The Mayweather-Pacquiao fight was not HBO’s first time in the ring with Periscope on piracy issues. In mid-April 2015, HBO sent takedown notices to Periscope after Periscope users livestreamed episodes of the HBO show Games of Thrones. Periscope reportedly took action against the infringing account holders.

All of this sparring between content owners and users of livestreaming apps highlights the tension between the legitimate interests of content providers in preventing piracy and the equally valid interests of technology companies (and the general public) in encouraging the growth of this new technology. For its part, HBO has suggested that DMCA takedown notices may not be sufficient and that app developers should “have tools which proactively prevent mass copyright infringement from occurring on their apps and not be solely reliant upon notifications.” Others have opined that livestreaming apps should develop tools like Google’s Content ID system, which automatically scans videos uploaded to YouTube against a database of files submitted by verified content owners and gives the owners the option of muting, blocking, monetizing or tracking the content.

It should also be noted that, depending on the circumstances and content being streamed, users of livestreaming apps may also be able to assert a fair use defense under Section 107 of the US Copyright Act. For example, it would not be difficult to imagine a case similar to Lenz v. Universal arising in the livestreaming context. In Lenz, Universal Music Publishing Group objected to a YouTube video uploaded by Stephanie Lenz that showed her children dancing along to the Prince song “Let’s Go Crazy.” Universal issued a DMCA takedown notice to YouTube and Ms. Lenz sent a counter-notice claiming fair use. Eventually YouTube restored the video, and the litigation between Ms. Lenz and Universal continues to this day. The difference, of course, is that issues of fair use (and takedown notices and counter-notices) will quickly become moot in the livestreaming context due to the ephemeral nature of the medium.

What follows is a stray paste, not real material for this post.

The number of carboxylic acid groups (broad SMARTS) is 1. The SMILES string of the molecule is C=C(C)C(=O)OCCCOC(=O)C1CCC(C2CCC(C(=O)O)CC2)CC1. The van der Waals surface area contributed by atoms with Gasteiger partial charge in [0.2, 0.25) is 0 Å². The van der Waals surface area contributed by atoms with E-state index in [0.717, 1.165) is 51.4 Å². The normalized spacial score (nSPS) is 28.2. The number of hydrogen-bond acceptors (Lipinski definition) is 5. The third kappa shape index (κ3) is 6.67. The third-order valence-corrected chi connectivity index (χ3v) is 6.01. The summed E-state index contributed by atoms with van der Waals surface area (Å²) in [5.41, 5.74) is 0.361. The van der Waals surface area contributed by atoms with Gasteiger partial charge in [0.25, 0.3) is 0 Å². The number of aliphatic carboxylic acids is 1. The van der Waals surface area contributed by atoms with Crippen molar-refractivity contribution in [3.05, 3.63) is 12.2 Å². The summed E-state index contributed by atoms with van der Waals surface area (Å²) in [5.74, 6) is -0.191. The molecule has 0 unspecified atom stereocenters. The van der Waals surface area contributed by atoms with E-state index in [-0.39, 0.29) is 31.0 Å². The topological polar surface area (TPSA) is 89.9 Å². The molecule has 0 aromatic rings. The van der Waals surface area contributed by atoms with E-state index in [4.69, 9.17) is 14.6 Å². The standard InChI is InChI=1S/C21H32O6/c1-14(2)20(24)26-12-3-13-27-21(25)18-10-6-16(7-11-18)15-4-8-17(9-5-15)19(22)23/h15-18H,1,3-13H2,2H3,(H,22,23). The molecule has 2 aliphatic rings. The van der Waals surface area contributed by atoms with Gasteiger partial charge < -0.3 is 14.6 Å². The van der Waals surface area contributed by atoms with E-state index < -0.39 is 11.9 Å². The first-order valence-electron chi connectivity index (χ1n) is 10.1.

Only time will tell how long and how violent the fight between content owners and users of livestreaming apps like Periscope and Meerkat will be. At least for the moment, however, it does not seem that the content owners within the mainstream entertainment industry are immune to the commercial and promotional opportunities that livestreaming apps offer. In an ironic twist, HBO itself used Periscope as part of its pre-fight hype, streaming content to its Twitter feed from Manny Pacquiao’s dressing room.